Pinkie was the last great battle between the two kingdoms before they were united under the rule of a single monarch. It was a Scottish defeat but, instead of leading to English domination of the military and political situation, it resulted in a strengthening of the Franco-Scottish alliance. Somerset failed to capitalise immediately upon the destruction of the Scottish army, and failed to reduce the key Scottish garrisons or to establish the major forts that he needed to secure the border territories. On the contrary, the defeat led to Mary's departure for France and her marriage to the Dauphin to secure the French Alliance, which resulted, in the summer of the following year, in the arrival of a French army in Scotland. That, combined with the pressure of a French assault on Boulogne, led the English to finally withdraw and to settle in a treaty of 1550. Thus the battle had long term political significance, but this was contrary to the successes on the field.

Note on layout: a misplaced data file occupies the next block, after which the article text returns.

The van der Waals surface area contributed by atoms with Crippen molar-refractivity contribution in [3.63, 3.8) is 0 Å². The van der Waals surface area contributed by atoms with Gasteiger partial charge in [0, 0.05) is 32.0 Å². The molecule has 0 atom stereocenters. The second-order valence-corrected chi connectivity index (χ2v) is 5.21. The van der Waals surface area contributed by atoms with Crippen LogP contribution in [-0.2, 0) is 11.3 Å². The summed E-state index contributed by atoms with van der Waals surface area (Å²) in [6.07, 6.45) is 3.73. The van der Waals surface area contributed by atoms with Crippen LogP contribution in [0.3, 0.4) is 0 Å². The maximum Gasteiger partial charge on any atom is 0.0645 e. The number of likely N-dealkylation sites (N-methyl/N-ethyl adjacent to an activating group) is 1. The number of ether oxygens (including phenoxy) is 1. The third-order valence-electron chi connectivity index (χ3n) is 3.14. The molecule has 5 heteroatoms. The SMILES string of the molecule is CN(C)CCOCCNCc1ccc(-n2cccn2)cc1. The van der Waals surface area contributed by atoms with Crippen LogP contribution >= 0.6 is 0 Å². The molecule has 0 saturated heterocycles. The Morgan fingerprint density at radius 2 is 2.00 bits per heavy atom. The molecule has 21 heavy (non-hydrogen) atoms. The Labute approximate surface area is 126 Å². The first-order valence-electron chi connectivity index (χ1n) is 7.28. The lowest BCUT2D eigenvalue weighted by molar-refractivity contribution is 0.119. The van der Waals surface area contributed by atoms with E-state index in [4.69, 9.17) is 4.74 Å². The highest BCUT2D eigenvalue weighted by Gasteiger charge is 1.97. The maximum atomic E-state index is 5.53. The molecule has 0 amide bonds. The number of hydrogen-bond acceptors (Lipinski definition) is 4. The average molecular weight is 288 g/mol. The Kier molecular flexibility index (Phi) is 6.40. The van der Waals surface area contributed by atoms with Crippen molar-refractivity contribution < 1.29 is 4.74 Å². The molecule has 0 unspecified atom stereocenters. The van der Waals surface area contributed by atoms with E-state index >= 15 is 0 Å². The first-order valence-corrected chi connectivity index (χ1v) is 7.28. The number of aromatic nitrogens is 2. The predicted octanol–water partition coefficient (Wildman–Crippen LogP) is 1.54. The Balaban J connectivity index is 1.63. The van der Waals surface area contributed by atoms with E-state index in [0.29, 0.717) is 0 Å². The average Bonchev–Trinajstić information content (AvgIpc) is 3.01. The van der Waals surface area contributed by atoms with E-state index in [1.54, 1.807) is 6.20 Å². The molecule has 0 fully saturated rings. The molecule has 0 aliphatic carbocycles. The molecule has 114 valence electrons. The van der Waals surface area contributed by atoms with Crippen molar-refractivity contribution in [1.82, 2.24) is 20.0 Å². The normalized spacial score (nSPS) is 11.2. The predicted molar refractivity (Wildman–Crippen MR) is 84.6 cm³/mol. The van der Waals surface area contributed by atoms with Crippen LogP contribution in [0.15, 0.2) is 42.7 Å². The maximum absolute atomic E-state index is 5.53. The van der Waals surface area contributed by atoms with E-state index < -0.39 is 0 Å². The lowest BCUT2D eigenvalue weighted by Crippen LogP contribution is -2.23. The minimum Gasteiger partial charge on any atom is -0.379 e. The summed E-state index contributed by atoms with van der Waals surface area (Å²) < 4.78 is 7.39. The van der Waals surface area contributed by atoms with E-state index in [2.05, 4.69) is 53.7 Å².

This is likely to have been one of the largest battles fought on Scottish soil, with at least 40,000 troops involved. It is also particularly noteworthy in representing the first effective integrated application in Britain of the key military innovations of the 16th century: the combined used of pike and shot, together with artillery and cavalry. Battlefields of this crucial transitional period in military practice are very rare in Britain.

Events & Participants

There had been a long history of English claims to suzerainty over Scotland before Edward I had taken feudal overlordship over the kingdom. Henry VIII considered that he still retained that claim. He also considered Scotland an active threat due to its links with France at a time when England was involved in constant conflict with the French. Henry's approach to the problem was the Rough Wooing.